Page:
August has seen Writing the Future, Kaleidoscope’s first foray into competitions, close for entries. As the world’s largest health science fiction prize, asking participants to write 3000 words on UK health and healthcare in the year 2100, we are really pleased to learn that we are not totally doomed!
Our aim for the competition is none less than to shatter the groupthink of how we think about the future of health and care. Too often five years, or maybe ten at a push, is the limit to our thinking about what comes next. Instead we’re trying to think about 83 years hence – and the practical relevance today of thinking about the real long-term.
Going beyond the 10-year mark needn’t be a step in the dark, but instead a source of inspiration and opportunity to learn lessons on how we solve pertinent problems of today from patient safety to the cost of providing health care.
Having read the majority of entries, the weird and the wonderful swung across my desk, and had me asking many questions, including:
Do we write about the future based on the times we live in now?
We live with more technology than we have ever experienced, empowering us to express ourselves and free up time from menial tasks to spend more time doing the things we enjoy. At the same time however, the West harbours a feeling of uncertainty with untested movements and leaders in government. Does this lead to a bias in how we see the future?
Will ‘health’ and ‘health care’ be more distinguishable in the future?
The competition asked that entrants write about both ‘health’ and ‘health care’ in the UK in 2100. The two terms are often merged in the UK with ‘health’ often being used to describe health care. Will the attitudes towards health care and accessibility of it in 2100 lead to greater distinction between what health and health care are?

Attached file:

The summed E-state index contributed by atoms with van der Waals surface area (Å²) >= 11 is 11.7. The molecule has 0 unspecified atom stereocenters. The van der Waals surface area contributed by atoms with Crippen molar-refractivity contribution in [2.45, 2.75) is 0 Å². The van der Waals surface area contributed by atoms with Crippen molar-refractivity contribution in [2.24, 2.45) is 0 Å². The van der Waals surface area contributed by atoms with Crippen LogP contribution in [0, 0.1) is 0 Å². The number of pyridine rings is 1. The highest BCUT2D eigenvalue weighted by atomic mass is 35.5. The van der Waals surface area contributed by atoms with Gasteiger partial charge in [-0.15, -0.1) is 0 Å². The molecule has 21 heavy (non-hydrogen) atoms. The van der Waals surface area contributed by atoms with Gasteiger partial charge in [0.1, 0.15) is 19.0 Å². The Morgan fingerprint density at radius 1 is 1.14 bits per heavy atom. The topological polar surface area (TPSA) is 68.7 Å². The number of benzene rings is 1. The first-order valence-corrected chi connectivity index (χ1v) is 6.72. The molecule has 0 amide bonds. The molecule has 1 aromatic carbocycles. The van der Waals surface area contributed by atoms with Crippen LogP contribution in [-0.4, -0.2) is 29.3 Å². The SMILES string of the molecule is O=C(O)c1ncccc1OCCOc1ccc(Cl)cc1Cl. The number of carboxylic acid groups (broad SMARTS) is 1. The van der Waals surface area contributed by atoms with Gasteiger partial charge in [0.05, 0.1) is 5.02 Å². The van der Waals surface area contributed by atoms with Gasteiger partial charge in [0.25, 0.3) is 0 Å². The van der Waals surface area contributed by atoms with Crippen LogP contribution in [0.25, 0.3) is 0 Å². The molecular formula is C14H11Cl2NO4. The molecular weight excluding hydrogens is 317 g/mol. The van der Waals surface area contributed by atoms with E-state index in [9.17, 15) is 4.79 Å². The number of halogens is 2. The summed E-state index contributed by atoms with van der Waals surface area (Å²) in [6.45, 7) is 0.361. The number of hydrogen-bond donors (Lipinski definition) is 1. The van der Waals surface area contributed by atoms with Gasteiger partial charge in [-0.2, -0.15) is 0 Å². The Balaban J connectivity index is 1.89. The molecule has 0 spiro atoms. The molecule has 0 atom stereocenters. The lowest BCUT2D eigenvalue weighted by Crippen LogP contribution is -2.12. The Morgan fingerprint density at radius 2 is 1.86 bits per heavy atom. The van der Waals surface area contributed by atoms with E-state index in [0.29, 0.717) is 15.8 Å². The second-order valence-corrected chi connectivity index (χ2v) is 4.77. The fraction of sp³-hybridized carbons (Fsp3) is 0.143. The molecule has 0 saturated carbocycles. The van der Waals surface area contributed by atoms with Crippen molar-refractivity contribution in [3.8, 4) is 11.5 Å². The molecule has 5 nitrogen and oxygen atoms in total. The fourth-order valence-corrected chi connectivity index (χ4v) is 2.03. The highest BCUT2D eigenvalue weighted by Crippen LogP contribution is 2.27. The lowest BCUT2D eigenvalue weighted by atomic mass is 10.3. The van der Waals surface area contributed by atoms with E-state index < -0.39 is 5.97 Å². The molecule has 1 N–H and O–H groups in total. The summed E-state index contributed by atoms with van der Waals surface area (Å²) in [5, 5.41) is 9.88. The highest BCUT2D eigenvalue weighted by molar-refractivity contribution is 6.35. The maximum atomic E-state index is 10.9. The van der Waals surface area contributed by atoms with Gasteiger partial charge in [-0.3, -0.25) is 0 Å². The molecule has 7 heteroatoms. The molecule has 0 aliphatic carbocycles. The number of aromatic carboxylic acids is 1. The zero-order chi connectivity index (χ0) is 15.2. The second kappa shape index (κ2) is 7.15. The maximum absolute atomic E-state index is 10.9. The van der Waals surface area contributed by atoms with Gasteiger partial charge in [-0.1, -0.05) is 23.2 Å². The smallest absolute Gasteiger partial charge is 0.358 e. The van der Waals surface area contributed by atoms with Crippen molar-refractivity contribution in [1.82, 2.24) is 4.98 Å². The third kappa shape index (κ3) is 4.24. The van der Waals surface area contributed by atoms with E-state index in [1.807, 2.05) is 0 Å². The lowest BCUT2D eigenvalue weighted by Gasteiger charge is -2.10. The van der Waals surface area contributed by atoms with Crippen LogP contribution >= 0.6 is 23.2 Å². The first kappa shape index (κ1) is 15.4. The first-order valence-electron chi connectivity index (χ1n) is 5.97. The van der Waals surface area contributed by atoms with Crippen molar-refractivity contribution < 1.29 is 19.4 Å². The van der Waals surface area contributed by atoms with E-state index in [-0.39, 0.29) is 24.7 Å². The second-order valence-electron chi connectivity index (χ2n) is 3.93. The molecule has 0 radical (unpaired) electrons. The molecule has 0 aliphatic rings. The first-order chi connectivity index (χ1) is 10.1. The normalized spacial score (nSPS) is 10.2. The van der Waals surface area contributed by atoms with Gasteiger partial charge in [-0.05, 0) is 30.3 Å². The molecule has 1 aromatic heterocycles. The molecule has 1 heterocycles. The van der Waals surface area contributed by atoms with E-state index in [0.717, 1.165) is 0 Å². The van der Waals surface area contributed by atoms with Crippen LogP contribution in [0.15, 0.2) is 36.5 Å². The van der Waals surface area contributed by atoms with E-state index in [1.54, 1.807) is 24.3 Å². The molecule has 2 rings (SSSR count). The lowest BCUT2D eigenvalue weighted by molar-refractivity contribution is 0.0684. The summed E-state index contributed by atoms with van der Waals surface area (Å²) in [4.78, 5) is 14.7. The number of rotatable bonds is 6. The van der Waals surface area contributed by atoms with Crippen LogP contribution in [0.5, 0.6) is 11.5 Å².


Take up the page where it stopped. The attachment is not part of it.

Will we be consuming too many resources?
On a global scale our consumption of resources continues to increase with an ever-increasing population. As a consumer society, we expect on demand products and services at the requirement of using fossil fuels and land, which are growing ever scarce and threatening our consumer habits. Will we find a solution to this by 2100 or be forced to cut back?
"From a better grasp of disease to how our relationship with employment, the government, and the planet may change, our entries only further the conversation about what we should be doing now."
Our exciting array of entries have postulated some futures we may expect to see and others less so. From a better grasp of disease to how our relationship with employment, the government, and the planet may change, our entries only further the conversation about what we should be doing now.
Of course, only time will tell what comes of these issues, but in the meantime we can engage with ideas of the future. We would like to thank everyone who applied for Writing the Future 2017 and enriched our summer reading! We look forward to sharing our stories with everyone when we announce our shortlist of six entries in early September. Watch this space.